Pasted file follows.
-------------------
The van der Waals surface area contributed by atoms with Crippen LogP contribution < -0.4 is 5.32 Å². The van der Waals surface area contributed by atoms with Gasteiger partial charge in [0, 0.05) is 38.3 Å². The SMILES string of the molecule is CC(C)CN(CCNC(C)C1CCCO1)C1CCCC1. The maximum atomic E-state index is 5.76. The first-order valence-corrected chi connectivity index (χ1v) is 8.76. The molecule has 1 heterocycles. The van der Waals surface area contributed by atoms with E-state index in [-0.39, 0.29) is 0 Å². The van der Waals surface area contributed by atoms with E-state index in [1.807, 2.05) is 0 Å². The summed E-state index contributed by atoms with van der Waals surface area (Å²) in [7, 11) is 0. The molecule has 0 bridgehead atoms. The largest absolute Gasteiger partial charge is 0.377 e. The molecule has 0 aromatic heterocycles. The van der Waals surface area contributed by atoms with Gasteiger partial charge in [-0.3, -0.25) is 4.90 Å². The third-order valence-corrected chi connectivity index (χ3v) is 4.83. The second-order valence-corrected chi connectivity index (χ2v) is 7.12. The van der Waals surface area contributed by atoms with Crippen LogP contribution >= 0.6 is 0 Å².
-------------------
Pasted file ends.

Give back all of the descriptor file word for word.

The van der Waals surface area contributed by atoms with Crippen LogP contribution < -0.4 is 5.32 Å². The van der Waals surface area contributed by atoms with Gasteiger partial charge in [0, 0.05) is 38.3 Å². The SMILES string of the molecule is CC(C)CN(CCNC(C)C1CCCO1)C1CCCC1. The maximum atomic E-state index is 5.76. The first-order valence-corrected chi connectivity index (χ1v) is 8.76. The molecule has 1 heterocycles. The van der Waals surface area contributed by atoms with E-state index in [-0.39, 0.29) is 0 Å². The van der Waals surface area contributed by atoms with E-state index in [1.807, 2.05) is 0 Å². The summed E-state index contributed by atoms with van der Waals surface area (Å²) in [7, 11) is 0. The molecule has 0 bridgehead atoms. The largest absolute Gasteiger partial charge is 0.377 e. The molecule has 0 aromatic heterocycles. The van der Waals surface area contributed by atoms with Gasteiger partial charge in [-0.3, -0.25) is 4.90 Å². The third-order valence-corrected chi connectivity index (χ3v) is 4.83. The second-order valence-corrected chi connectivity index (χ2v) is 7.12. The van der Waals surface area contributed by atoms with Crippen LogP contribution >= 0.6 is 0 Å².